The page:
Shadow drills and playing for real...

Discussion in 'Techniques / Training' started by Loopy, Sep 28, 2007.

  1. Loopy

    Loopy Regular Member

    Joined:
    Feb 21, 2005
    Messages:
    777
    Likes Received:
    10
    Location:
    LuckyTown
    I do my footwork shadow drills just fine, moving around and swinging without a shuttle.
    The problem resides when playing for real (in singles). The footwork isn't the same, sometimes I'm more focused about making the stroke and not the footwork, other times I just "forget" to get back to my central position. It's hard work doing proper footwork, focusing on the shuttle and swinging the racket properly at the same time. :p
     
  2. carlo

    carlo Regular Member

    Joined:
    Dec 14, 2006
    Messages:
    30
    Likes Received:
    0
    Location:
    Beijing
    Balance when hitting the shot is an important part of footwork. When shadowing I always try to make the hitting action as realistic as possible (try to imagine the opponent's position on the court, the type of shot I'm making etc) so that if I'm caught out of balance at least I'm more aware of it.

    I agree, though it's even harder when you don't know where your opponent is going to send the shuttle next :D
     
  3. kinoko

    kinoko Regular Member

    Joined:
    May 4, 2006
    Messages:
    137
    Likes Received:
    0
    Location:
    New Zealand - Indonesia
    you just need to move quicker with well balanced steps :D and lots and lots and lots of practice. forgetting getting back to central position is one of the sign of muscle tiredness. reading opponent's shot helps saving your footwork's stamina. in singles game, it is super important to have a strong basic of footwork. it is unlikely for the opponent to make a fancy hard trick shot or attacking that might cost him trouble. if you can take the shot in a good well balanced position all the time ull be hard man to beat =)
     
  4. Gollum

    Gollum Regular Member

    Joined:
    May 23, 2003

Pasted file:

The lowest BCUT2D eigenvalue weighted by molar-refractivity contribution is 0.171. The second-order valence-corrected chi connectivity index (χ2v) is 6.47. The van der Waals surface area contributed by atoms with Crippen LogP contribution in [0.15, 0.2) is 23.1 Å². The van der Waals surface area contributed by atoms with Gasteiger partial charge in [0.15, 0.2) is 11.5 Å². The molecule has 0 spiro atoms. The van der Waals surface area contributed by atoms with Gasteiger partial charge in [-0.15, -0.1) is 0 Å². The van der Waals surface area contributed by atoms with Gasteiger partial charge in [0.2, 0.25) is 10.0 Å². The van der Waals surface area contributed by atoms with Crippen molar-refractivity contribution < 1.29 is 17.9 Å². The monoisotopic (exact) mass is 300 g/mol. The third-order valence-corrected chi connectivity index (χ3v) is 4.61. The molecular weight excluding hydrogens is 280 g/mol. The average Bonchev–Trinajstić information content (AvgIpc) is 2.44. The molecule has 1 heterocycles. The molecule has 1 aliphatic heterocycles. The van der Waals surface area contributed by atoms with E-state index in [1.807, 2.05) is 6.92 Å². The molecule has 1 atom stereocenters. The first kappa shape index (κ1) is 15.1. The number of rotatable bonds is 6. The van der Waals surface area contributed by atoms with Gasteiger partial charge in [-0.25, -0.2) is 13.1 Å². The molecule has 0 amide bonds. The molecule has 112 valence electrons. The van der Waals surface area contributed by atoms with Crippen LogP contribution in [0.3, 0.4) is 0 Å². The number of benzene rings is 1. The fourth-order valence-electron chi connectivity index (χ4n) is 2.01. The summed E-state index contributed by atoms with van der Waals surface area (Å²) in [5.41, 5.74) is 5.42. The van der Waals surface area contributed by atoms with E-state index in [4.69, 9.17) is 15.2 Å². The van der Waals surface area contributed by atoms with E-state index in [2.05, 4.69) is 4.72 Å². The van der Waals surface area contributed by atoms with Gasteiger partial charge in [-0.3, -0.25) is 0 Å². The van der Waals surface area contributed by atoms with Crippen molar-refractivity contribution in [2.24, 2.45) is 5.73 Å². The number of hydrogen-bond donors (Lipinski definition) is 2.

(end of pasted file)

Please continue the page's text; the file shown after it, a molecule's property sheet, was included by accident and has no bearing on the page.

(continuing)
Messages:
    4,642
    Likes Received:
    286
    Location:
    Surrey, UK
    You need to include more game-like situations in your practice. At the moment, you're doing two very different things:
    • Shadow badminton (footwork practice without a shuttle)
    • Real games
    The skills you learn in shadow badminton are not enough: they won't transfer easily to real games.

    Try doing corners work. You need a partner to stand in one corner of the court. He hits to the four singles corners, while you return the shuttle to his corner. He should not try to beat you; he should try to put just sufficient pressure on your footwork/speed to make it difficult. He can (should) use deception, however.

    You can start with only two corners and progress to four.

    The exercise is excellent for integrating your footwork patterns into a real game. It helps develop your split drop timing, and it's also good for fitness.
     
  5. coachgary

    coachgary Regular Member

    Joined:
    Nov 6, 2006
    Messages:
    472
    Likes Received:
    2
    Location:
    uk
    Shadow footwork drills are a good way to practice specific movement patterns and to work on speed endurance. However it doesn't help your anticipation of your opponents next stroke move or your tactical awareness.

    Gamelike situations is what you need - you can still do this with shadow work by having a partner point to specific areas of the court when you move back to a base position. However, you must remember that your base position is fluid and not fixed. This is why it is better to have a coach or partner to feed shuttles in an "open" practice. The feeder needs to focus on how you use the split drop to change direction and its timing. Probably better to have a competent person feeding while the coach watches and assesses your stroke moves.
     
  6. Sgbad

    Sgbad Regular Member

    Joined:
    Sep 17, 2007
    Messages:
    1,516
    Likes Received:
    1
    Occupation:
    bumming around
    Location:
    Singapore
    I guess another way to get a more gamelike situation is to get another partner. Have him cover the areas he wish and you just have to follow to very place that he goes. Say about 20strokes, then switch over to your turn to decide the places. In these case, its more like a singles game.
     
  7. martin8768

    martin8768 New Member

    Joined:
    Aug 20, 2006
    Messages:
    503
    Likes Received:
    3
    Occupation:
    sudent
    Location:
    ONTARIO,CANADA
    This isen't as big of a problem as you think it is, it just takes practice. get a partner and tell him to hit slow shots and have a really low pace rally going, no pressure very slow and focus on footwork, first, dont think about the stroke, good badminton players dont think about the stroke they only think about options, or where to place the shuttle and how powerful or spinny(slice) should this shot be? so this is how it should run in ur mind, partner hits the shuttle, you think "get into position to hit this shuttle as fast as possible( so basically focus on footwork, this part will become subconscious with practice and footwork will like just flow) then think of options, dont think about the actual stroke.
     

Share This Page